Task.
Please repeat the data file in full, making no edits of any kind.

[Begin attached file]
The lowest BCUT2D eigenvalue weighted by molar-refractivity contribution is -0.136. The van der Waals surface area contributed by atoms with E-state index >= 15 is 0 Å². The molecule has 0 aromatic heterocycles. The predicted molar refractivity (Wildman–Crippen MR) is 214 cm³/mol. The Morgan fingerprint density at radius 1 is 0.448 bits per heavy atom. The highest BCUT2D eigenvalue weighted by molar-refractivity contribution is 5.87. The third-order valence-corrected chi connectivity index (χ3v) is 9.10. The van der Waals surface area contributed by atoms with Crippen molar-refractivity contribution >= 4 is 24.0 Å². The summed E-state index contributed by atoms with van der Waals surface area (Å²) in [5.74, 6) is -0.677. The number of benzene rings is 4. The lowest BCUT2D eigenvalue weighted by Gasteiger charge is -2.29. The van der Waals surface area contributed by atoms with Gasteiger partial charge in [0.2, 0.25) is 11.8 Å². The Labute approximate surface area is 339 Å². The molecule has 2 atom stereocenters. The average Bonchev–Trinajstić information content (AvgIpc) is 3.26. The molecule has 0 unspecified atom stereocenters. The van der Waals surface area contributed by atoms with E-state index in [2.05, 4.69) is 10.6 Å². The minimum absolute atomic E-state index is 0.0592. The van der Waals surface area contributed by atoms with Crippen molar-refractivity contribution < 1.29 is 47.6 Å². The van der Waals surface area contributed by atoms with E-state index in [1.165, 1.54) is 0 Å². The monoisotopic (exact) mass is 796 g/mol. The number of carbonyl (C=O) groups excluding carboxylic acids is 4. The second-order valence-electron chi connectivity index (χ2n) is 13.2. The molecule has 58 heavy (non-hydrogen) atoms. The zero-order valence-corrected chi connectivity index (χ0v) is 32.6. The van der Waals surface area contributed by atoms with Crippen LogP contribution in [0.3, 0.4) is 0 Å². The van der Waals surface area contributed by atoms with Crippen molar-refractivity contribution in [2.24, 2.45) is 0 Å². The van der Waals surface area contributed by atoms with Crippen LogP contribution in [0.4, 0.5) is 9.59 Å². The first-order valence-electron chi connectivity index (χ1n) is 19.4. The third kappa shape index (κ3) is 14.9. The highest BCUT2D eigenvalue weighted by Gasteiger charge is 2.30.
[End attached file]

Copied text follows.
The lowest BCUT2D eigenvalue weighted by molar-refractivity contribution is -0.136. The van der Waals surface area contributed by atoms with E-state index >= 15 is 0 Å². The molecule has 0 aromatic heterocycles. The predicted molar refractivity (Wildman–Crippen MR) is 214 cm³/mol. The Morgan fingerprint density at radius 1 is 0.448 bits per heavy atom. The highest BCUT2D eigenvalue weighted by molar-refractivity contribution is 5.87. The third-order valence-corrected chi connectivity index (χ3v) is 9.10. The van der Waals surface area contributed by atoms with Crippen molar-refractivity contribution >= 4 is 24.0 Å². The summed E-state index contributed by atoms with van der Waals surface area (Å²) in [5.74, 6) is -0.677. The number of benzene rings is 4. The lowest BCUT2D eigenvalue weighted by Gasteiger charge is -2.29. The van der Waals surface area contributed by atoms with Gasteiger partial charge in [0.2, 0.25) is 11.8 Å². The Labute approximate surface area is 339 Å². The molecule has 2 atom stereocenters. The average Bonchev–Trinajstić information content (AvgIpc) is 3.26. The molecule has 0 unspecified atom stereocenters. The van der Waals surface area contributed by atoms with E-state index in [2.05, 4.69) is 10.6 Å². The minimum absolute atomic E-state index is 0.0592. The van der Waals surface area contributed by atoms with Crippen molar-refractivity contribution < 1.29 is 47.6 Å². The van der Waals surface area contributed by atoms with E-state index in [1.165, 1.54) is 0 Å². The monoisotopic (exact) mass is 796 g/mol. The number of carbonyl (C=O) groups excluding carboxylic acids is 4. The second-order valence-electron chi connectivity index (χ2n) is 13.2. The molecule has 58 heavy (non-hydrogen) atoms. The zero-order valence-corrected chi connectivity index (χ0v) is 32.6. The van der Waals surface area contributed by atoms with Crippen LogP contribution in [0.3, 0.4) is 0 Å². The van der Waals surface area contributed by atoms with Crippen molar-refractivity contribution in [2.24, 2.45) is 0 Å². The van der Waals surface area contributed by atoms with Crippen LogP contribution in [0.4, 0.5) is 9.59 Å². The first-order valence-electron chi connectivity index (χ1n) is 19.4. The third kappa shape index (κ3) is 14.9. The highest BCUT2D eigenvalue weighted by Gasteiger charge is 2.30.